Moscow’s increasing contrast in interest with Iran over Syria has the potential of playing a major role in regional relations. Russia certainly doesn’t consider Bashar Assad remaining in power as a red line, a viewpoint far different from that of Iran. Moscow is also ready to sacrifice its interests in Syria in a larger and more suitable bargain with the Trump administration over far more important global interests.

Iran and Turkey

Yes, Ankara and Tehran enjoy a vast economic partnership. However, recent shifts in geopolitical realities have led to significant tensions. Turkish President Recep Tayyip Erdogan accused the mullahs of resorting to “Persian nationalism” in an effort to split Iraq and Syria.

Turkish Foreign Minister Mevlut Cavusoglu accused Iran of seeking to undermine Bahrain and Saudi Arabia as part of Tehran’s “sectarian policy.” Cavusoglu used his speech in Munich to say, “Iran is trying to create two Shia states in Syria and Iraq. This is very dangerous. It must be stopped.”

Tehran considers Ankara’s soldiers in Iraq and Syria as a major obstacle in its effort to expand its regional influence.

U.S. president Donald Trump’s strong approach vis-à-vis Iran and the possibility of him supporting the establishment of a Turkish-administered northern Syria safe zone may have also played a major part in fuming bilateral tensions between these two Middle East powers.

Erdogan has obviously realized completely the new White House in Washington intends to adopt a much more aggressive stance against Tehran. This is another sign of changing tides brewing troubles for Iran’s mullahs.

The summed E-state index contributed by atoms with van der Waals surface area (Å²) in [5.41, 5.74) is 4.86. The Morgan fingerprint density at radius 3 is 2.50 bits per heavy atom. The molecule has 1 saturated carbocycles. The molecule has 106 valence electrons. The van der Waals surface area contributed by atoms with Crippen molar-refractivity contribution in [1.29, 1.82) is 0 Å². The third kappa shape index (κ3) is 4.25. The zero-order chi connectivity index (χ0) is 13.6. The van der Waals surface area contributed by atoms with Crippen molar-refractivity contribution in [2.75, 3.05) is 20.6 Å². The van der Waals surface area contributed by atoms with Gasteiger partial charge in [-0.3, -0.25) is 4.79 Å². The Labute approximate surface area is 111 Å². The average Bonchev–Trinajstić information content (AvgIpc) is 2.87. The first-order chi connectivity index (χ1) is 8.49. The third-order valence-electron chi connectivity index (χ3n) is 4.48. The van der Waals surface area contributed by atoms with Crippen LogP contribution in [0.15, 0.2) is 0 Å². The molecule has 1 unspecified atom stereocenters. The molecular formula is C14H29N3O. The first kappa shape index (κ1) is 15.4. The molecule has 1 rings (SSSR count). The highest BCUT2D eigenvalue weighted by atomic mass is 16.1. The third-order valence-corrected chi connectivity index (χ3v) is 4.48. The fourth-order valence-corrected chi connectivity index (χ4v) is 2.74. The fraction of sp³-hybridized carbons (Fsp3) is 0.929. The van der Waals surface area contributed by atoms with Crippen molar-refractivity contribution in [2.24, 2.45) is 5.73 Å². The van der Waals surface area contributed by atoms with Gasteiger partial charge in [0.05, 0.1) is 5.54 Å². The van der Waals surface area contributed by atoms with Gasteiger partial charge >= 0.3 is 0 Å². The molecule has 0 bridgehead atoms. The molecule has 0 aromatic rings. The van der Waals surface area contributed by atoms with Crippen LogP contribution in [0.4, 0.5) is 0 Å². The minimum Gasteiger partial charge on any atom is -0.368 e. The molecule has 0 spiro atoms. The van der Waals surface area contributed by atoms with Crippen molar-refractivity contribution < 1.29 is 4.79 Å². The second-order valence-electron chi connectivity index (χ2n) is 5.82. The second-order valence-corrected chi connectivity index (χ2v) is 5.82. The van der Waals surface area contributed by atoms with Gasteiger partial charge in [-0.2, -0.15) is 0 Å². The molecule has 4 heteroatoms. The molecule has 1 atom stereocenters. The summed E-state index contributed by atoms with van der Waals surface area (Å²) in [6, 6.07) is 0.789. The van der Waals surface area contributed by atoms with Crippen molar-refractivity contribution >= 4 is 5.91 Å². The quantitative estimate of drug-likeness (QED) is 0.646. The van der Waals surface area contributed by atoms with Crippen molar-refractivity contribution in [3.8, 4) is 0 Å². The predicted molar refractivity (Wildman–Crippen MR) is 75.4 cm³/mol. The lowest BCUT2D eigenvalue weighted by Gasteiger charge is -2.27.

Iran and Presidential Elections

With new reports about his ailing health, Khamenei is extremely concerned about his predecessor. One such signal is the candidacy of Ibrahim Reisi, current head of the colossal Astan Quds Razavi political empire and a staunch loyalist to Khamenei’s faction, for the presidency. With former Iranian president Ali Akbar Hashemi Rafsanjani out of the picture, Khamenei may seek to seal his legacy by placing Reisi against Iranian president Hassan Rouhani in the upcoming May elections.

This is literally Khamenei playing with fire, as Reisi is considered a hardline figure and such an appointment may spark 2009-like protests across the country, as the country has become a scene of massive social challenges. Rouhani himself doesn’t enjoy any social base support, especially after four years of lies and nearly 3,000 executions.

Final Thoughts

This places the entire regime in a very fragile situation. From the internal crises of Ahwaz, the upcoming elections and the formation of a significant international front threatening the Iranian regime’s strategic interests.

Forecasting what lies ahead is truly impossible, making Khamenei and his entire regime extremely concerned, trekking this path very carefully and with a low profile. As we witnessed with the inauguration of Ronald Reagan, Iran immediately released the 52 hostages held for 444 days.

This regime understands the language of force very carefully. And yet, there is no need to use military force to inflict a significant blow and make Tehran understand the international community means business. Blacklisting Iran’s IRGC as a terrorist organization by the U.S. at this timing would be the nail in the coffin for the mullahs.

 

Obama Turns Blind Eye to Iranian Offenses in UN Speech

September 27, 2016

Obama Turns Blind Eye to Iranian Offenses in UN Speech, Clarion Project, Jennifer Breedon, September 27, 2016

obama-un-address-2016-hpU.S. President Barack Obama addresses the UN General Assembly on Sept. 20, 2016. (Photo: video screenshot)

The Iranian leader rightfully fears a future administration that may not be willing to tolerate a total disregard for international law or human rights, given that even President Obama’s positive nod to Iran at the UN was met with the label of “continued animosity.”